What does ‘social’ mean to you? The dictionary definition of ‘Social’ (as an adjective) is as follows:
‘Needing companionship and therefore best suited to living in communities.’
That sounds very idyllic, doesn’t it? It conjures up images of a quaint little village with a tiny post office that doubles up as a tea room, a rustic pub, and a mock Tudor shop that sells artisan cheeses. A place where everybody knows everybody else by their first name and nothing is too much trouble.
But what would happen to that idyllic social way of life if say, oh, I don’t know, a global pandemic came rolling into town? What if ‘social’ became ‘social distancing’? What would become of this Postman Pat-esque existence then?
BATTEN DOWN THE HATCHES
What happened was, the definition didn’t change but the way in which we interacted with each other did. The days of nipping to the pub for a swift half, shaking hands, and taking the kids to birthday parties was replaced by endless daytime television, bulk-buying toilet roll, and defending our newly-enlarged personal space of two meters with the vigour of a caged tiger. It was more a case of circling the wagons than living in harmony.
It was the same story in business. People got scared of the unknown and panicked. Redundancies were being handed out like sweets, an everyone-for-themselves attitude took hold, and established relationships were severely strained.
That was how things were initially, and if things had carried on that way then irreparable damage could have been done to our concept of normal relationships. But as the definition of ‘social’ implies, community spirit began to thrive quickly…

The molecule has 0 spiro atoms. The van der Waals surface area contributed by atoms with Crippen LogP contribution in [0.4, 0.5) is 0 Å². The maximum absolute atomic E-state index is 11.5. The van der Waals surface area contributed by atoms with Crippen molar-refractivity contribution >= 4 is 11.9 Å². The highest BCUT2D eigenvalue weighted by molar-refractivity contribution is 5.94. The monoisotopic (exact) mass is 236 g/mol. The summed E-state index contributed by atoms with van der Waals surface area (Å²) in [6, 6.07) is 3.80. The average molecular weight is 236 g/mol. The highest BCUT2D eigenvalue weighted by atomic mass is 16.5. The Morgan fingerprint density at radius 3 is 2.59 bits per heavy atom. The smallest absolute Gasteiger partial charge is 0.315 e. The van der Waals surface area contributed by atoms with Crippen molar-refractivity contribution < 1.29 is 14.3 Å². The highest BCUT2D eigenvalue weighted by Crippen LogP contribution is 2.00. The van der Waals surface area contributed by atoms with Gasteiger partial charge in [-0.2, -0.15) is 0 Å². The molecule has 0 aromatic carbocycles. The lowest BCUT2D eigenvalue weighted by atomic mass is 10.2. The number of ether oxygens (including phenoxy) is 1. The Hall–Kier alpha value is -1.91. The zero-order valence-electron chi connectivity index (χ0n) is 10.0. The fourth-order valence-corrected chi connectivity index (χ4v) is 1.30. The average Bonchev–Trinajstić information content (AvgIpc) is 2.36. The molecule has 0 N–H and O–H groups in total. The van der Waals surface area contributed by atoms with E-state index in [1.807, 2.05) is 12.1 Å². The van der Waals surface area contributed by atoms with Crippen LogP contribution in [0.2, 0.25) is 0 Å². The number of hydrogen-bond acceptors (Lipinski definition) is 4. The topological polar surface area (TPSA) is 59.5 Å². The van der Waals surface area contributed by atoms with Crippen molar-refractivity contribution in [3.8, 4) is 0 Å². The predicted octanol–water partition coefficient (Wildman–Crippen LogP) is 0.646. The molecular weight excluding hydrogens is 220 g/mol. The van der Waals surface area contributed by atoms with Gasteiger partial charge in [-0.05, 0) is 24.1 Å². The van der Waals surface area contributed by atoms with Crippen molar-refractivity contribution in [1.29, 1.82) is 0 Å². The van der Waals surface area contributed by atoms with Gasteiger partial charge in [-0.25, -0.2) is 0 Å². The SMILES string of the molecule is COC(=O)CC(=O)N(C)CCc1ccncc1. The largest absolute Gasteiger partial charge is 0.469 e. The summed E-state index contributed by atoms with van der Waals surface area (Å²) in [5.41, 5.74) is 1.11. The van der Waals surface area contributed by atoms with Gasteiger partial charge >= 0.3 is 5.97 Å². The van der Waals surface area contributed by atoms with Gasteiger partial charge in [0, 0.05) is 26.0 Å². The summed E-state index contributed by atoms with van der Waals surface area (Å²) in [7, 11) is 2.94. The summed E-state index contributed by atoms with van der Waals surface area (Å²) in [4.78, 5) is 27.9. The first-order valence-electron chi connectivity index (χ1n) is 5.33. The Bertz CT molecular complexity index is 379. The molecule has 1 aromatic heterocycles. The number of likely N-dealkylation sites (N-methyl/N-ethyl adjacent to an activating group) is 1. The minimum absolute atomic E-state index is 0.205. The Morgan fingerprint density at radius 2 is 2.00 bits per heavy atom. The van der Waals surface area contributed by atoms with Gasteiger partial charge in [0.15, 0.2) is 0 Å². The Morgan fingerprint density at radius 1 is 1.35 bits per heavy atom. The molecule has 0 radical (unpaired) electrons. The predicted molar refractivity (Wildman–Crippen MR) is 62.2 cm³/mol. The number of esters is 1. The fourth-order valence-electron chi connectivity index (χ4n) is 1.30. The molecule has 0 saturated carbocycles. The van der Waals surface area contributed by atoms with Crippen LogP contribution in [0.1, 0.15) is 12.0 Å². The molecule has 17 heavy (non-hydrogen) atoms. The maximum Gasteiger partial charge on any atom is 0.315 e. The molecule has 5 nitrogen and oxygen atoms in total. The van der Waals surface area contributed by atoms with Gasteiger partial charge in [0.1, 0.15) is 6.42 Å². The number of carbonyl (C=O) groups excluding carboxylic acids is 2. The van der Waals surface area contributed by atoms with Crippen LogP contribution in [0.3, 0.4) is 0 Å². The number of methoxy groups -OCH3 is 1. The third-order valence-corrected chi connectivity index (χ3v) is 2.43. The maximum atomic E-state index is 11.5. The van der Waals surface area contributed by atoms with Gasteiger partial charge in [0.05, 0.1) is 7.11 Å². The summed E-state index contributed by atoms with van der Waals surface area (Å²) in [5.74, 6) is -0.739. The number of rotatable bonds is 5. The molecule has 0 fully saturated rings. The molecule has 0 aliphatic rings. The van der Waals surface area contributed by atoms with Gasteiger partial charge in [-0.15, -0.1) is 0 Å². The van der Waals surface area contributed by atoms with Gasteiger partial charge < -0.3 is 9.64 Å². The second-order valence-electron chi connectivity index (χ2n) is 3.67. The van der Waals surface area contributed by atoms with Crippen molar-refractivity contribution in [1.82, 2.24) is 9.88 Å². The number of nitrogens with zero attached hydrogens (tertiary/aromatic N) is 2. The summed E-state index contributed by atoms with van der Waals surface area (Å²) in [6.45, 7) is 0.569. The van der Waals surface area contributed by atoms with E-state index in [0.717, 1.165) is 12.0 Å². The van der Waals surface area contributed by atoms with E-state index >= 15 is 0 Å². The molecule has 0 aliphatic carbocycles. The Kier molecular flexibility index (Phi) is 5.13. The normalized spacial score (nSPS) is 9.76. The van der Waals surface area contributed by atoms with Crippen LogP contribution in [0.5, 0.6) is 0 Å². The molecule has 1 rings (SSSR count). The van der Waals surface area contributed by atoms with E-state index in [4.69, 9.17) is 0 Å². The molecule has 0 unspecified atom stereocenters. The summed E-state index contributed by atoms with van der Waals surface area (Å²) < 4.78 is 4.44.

IT’S TIMES LIKE THESE YOU LEARN TO LIVE AGAIN
Enforced lockdown also led to innovation. We improvised and made the best out of a bad situation. We held virtual dates on WhatsApp; conducted business meetings over Skype; played pub quizzes on YouTube; created stupid videos and endless memes on TikTok and challenged each other to share embarrassing photos and favourite album lists on Facebook. We took to the streets to clap for our key workers and we rallied around a 99-year old man who wanted to donate money to the NHS as a thank you for saving his life. Physical contact is so important to who we are, but we adapted to not being able to do this and learned a trick or two.
When we look at it, the word ‘social’ was and is so prevalent in all our lives. Social media; the Social Club; your social circle. It’s such an integral part of who we are as a society and it’s shocking how much we took it for granted. We had to have it taken from us as we knew it to realise how important it was.
LEAN ON ME (METAPHORICALLY FOR THE TIME BEING)
Companionship and community are more than your blood relatives or your partner. It’s your extended families; your friends, your colleagues, your client and customer networks – the people you spend all your time with. So, if and when things get back to normal, don’t make the mistake of forgetting the lessons we’ve learned. Problems can be overcome, adaption to the unknown is not only possible but liberating, and true community spirit is what keeps the social and business wheels turning.
The dictionary definition of ‘social’ is true whether physical contact takes place or not. All we have to do is uphold its value.